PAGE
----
Does the series $\sum_{n=0}^{\infty} \dfrac{(-2)^n}{1+2^n}$ converge?

I see that it doesn't converge absolutely, so I am checking conditional convergence now.

$$\sum_{n=0}^{\infty} \dfrac{(-2)^n}{1+2^n}=\sum_{n=0}^{\infty} \dfrac{(-1)^n\cdot2^n}{1+2^n}$$


Clearly $b_n$ is decreasing.

$\lim_{b\to\infty} b_n = 1\neq 0$. What does this mean? I was told that the alternating series test can only test convergence. Once of the hypothesis for convergence failed, so does this mean my series diverges, or that I have to apply another test?

  • $\begingroup$ You have to use another test. This does not nessecarily mean it diverges. $\endgroup$ – user370967 Apr 15 '17 at 21:09
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    $\begingroup$ $a_n \to 0$ is a necessary condition for the convergence of $\sum a_n$. $\endgroup$ – Daniel Fischer Apr 15 '17 at 21:11
  • $\begingroup$ Which other test could I use for this case? If I use another test then I have to factor in the $(-1)^n$ into the problem $\endgroup$ – K Split X Apr 15 '17 at 21:11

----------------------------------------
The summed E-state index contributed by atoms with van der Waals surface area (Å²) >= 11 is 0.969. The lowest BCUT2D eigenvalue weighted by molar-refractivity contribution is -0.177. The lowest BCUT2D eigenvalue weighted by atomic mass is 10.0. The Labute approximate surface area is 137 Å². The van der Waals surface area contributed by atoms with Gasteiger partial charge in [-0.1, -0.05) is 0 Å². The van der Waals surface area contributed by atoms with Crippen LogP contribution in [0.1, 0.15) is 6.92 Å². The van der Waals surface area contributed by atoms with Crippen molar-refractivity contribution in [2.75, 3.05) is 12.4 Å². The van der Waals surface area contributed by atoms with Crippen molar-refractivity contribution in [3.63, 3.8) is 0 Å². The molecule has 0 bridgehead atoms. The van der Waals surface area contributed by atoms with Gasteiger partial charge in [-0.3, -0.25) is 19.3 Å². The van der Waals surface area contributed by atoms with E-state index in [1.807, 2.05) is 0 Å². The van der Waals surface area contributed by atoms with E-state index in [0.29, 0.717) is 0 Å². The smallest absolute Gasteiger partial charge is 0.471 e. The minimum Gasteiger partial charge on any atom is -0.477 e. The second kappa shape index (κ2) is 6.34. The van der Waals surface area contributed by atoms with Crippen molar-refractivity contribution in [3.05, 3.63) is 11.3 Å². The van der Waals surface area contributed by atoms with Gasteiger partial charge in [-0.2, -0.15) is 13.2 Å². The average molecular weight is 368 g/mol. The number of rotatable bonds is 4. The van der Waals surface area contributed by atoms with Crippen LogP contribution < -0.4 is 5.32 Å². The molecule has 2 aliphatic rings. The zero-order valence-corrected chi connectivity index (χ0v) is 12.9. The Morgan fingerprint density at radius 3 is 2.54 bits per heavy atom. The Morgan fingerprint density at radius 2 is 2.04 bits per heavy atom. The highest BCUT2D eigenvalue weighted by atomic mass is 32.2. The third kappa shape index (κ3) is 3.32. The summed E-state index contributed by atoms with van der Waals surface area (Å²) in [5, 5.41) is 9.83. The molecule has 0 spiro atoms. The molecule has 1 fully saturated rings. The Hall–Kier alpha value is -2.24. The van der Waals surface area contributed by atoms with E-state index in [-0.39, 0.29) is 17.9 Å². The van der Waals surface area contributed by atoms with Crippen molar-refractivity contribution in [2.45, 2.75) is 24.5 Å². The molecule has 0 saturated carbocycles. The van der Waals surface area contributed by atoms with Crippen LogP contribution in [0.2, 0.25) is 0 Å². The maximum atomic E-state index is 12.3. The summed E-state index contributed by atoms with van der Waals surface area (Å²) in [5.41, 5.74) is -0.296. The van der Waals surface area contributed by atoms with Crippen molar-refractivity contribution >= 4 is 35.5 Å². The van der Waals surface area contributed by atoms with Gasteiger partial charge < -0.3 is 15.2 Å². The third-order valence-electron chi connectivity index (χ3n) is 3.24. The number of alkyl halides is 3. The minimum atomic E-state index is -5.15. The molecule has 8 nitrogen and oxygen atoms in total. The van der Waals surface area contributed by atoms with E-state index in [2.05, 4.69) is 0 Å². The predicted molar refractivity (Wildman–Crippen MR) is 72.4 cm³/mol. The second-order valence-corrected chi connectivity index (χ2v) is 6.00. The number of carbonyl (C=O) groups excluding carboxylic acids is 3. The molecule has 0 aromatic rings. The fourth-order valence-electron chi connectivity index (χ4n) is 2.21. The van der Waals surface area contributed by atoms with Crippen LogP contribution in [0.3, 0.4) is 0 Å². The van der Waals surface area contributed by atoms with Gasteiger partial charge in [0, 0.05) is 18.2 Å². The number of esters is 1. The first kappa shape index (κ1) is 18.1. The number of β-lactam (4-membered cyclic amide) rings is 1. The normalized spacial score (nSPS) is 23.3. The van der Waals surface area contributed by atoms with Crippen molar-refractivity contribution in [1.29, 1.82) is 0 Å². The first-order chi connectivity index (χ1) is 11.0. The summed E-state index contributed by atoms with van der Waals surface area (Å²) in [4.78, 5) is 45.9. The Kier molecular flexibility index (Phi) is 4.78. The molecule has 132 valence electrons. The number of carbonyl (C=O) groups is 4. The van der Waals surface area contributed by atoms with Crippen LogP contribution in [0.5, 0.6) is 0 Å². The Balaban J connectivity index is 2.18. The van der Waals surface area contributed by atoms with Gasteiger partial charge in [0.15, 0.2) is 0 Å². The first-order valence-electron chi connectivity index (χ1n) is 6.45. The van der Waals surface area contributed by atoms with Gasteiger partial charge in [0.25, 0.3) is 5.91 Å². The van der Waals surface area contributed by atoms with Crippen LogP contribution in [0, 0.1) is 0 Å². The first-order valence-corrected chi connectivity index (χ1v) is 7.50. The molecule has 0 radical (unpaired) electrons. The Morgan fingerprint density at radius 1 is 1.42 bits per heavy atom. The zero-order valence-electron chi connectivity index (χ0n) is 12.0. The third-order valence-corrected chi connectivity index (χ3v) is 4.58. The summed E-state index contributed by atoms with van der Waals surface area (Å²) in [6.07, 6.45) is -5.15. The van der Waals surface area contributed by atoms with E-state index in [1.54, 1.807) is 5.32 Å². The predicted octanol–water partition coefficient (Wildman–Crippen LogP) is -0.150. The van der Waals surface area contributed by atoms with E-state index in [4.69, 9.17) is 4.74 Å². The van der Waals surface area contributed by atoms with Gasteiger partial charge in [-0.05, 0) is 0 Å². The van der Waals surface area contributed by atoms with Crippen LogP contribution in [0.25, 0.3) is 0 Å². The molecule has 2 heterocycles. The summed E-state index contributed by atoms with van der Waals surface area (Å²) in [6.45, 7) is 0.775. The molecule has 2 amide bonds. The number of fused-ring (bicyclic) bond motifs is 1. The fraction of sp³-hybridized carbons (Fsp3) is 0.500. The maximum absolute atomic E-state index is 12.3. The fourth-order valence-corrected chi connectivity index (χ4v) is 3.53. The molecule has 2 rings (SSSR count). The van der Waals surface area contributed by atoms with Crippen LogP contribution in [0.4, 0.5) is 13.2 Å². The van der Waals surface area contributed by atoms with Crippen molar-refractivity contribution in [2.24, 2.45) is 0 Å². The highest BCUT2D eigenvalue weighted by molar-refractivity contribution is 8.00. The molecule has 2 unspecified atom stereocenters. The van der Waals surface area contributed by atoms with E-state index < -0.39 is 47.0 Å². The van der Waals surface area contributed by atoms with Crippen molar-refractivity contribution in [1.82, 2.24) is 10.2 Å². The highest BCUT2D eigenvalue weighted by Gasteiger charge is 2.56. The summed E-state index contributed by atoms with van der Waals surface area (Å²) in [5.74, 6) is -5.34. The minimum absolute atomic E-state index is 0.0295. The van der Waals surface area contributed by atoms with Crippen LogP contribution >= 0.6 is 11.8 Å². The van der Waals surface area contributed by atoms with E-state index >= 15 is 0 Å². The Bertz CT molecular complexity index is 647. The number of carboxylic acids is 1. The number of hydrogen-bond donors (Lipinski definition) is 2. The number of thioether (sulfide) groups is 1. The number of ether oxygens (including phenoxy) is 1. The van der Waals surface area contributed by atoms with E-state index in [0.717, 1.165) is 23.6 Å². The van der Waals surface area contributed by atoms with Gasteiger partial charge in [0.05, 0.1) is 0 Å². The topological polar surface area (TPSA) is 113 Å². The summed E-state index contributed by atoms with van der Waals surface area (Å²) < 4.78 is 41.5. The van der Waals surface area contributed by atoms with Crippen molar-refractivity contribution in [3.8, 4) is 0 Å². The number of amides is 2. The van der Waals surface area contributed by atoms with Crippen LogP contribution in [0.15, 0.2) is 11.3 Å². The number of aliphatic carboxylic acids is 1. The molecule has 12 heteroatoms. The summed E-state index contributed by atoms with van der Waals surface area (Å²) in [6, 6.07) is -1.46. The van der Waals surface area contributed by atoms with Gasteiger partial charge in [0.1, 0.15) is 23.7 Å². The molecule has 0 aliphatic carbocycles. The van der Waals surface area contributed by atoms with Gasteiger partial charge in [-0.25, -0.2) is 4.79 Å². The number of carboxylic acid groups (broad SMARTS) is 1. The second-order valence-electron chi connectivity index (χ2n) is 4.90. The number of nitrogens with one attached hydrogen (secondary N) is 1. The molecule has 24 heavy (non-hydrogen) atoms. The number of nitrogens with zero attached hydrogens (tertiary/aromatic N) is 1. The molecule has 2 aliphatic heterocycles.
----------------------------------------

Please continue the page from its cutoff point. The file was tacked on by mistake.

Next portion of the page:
• $\begingroup$ $n$-th term test... as @DanielFischer says... $\endgroup$ – Simply Beautiful Art Apr 15 '17 at 22:03

You have a problem here in that $$\lim_{n \to \infty}\sum _{k=1}^{2n}\frac{\left(-2\right)^k}{1+2^k}\approx0.205699255537$$ $$\lim_{n \to \infty}\sum _{k=1}^{2n+1}\frac{\left(-2\right)^k}{1+2^k}\approx -0.794300744463$$ For sufficiently large $n$ we are basically just alternating between these values as we increment $n$, so your series does not converge. Of course, this is overkill; all we have to do is note that $\displaystyle\lim_{n \to \infty}\frac{(-2)^n}{1+2^n}\neq0$ which means your series does not converge.

  • $\begingroup$ Would you simply compare even and odd values seperately and show that since they are not the same, then the series diverges? $\endgroup$ – K Split X Apr 15 '17 at 21:49
  • $\begingroup$ @KSplitX you could, but as I said... overkill. If the terms of a series don't go to zero, the series doesn't converge. That is the whole of your proof. $\endgroup$ – Brevan Ellefsen Apr 15 '17 at 21:50
  • $\begingroup$ Yes but I have the evaluate the limit in order to deduce that it doesnt go to $0$ $\endgroup$ – K Split X Apr 15 '17 at 21:53
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    $\begingroup$ We can use Leibniz criterion for the alternating series test. $$ b_{n+1} - b_n = -\frac{2^n}{(1+2^n)(1+2^{n+1})} < 0.$$ So the alternating series is monotonically decreasing, yet its limit $b_n\to 1$ as $n\to\infty$. Thus, the series does not converge. $\endgroup$ – Hoc Ngo Apr 15 '17 at 22:02

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